A HNZ Topflight helicopter flies over a section of the Similkameen Valley near Keremeos. The Penticton company regularly uses the region for training purposes.

A HNZ Topflight helicopter flies over a section of the Similkameen Valley near Keremeos. The Penticton company regularly uses the region for training purposes.

National Park issue returns with search for common ground

An Oliver councillor motions for parties to find common ground in those for and against a National Park in the South Okanagan - Similkameen.

An Oliver councillor isn’t taking a stance for or against the long sought after Okanagan-Similkameen national park with his latest motion, but trying to promote the best of both sides of the argument.

“This is my effort to have the Town of Oliver’s council take a position in the middle,” said Jack Bennest, Oliver municipal councillor.

His motion entitled “Living together with respect” fleshes out the common ground he thinks can be found between those against and for a national park in the Okanagan.

The motion, which will be debated at the next public meeting in Oliver on April 27, urges the council to support the Province of B.C. in their efforts to “acquire land to protect the area’s grasslands, to preserve endangered species in the South Okanagan-Similkameen and in setting goals to enhance off-season tourism opportunities.”

These are goals that some feel would be achieved through the designation of a national park, however, Boundary-Similkameen MLA Linda Larson has dismissed the idea as well as a recent poll by McAllister Opinion Research showing residents of the regional district are in favour of the park three to one.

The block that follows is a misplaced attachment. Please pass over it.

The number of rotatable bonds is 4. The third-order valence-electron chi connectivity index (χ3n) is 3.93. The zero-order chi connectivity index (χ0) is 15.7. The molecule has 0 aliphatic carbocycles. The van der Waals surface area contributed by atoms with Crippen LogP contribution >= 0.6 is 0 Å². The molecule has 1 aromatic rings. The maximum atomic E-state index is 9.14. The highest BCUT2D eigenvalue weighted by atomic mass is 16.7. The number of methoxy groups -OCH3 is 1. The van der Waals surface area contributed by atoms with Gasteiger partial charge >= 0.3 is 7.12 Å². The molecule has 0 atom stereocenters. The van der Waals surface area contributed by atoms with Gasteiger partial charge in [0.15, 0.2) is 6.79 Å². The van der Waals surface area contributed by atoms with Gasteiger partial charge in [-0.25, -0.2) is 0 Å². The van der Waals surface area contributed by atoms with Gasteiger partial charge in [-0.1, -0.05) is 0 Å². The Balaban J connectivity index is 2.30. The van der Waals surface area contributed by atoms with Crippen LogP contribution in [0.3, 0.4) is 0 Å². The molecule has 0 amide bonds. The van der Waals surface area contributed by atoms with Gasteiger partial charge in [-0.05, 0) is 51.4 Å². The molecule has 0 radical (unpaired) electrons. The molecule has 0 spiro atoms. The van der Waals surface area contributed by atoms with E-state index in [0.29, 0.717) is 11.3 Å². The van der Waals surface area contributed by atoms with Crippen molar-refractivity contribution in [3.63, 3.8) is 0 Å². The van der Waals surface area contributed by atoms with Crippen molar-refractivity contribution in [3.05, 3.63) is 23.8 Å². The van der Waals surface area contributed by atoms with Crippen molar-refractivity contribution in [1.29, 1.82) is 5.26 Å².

“The national park issue is very divisive. There are people in favour and people against and when they all meet and actually talk about what they are trying to do, they actually agree on many things,” Bennest said.

Bennest said his motion is neither for or against the park, but looking at common ground like protecting endangered species and maintaining discourse around key pieces of land and helping boost the tourism industry.

“I believe in the principals that everybody wants,” Bennest said.

“Here’s a situation where some people want a national park, but the main proponent that has to agree to talk and to implement is the provincial government of British Columbia and at the moment they are pretty firm on their convictions.”

Bennest said it’s a dead issue to the provincial government and they want to continue what they think is a proactive approach towards the consolidation of land, the better management of land, protecting endangered species and promoting more tourism. All of which are part of Bennest’s motion.

“Both sides agree with all of those things, it’s just the pro-national park people believe if you put that label on it, it’s an instant success story,” Bennest said. “If a national park was the answer, why would the provincial government of British Columbia not be just saying ‘give me the money.’”

On Earth Day, April 22, Spencer Chandra Herbert, Vancouver-West End MLA and the NDP’s environment spokesperson announced that he would like to reopen talks about the idea of a national park.

“When you’ve got local mayors, councils, chambers of commerce, the Thompson Okanagan Tourism Association, First Nations, and in a recent poll showing in Penticton 75 per cent of residents supporting it, clearly we’ve got to act. The government should be listening and responding,” said Herbert.

He said the park could bring in millions of new dollars and many new jobs.

“Linda Larson seems to be the only one against it and she’s argued that agricultural jobs are more important than tourism jobs,” said Herbert. “The ranchers that I’ve talked to up there, they support it too. Including ranchers whose ranches would become part of the park.”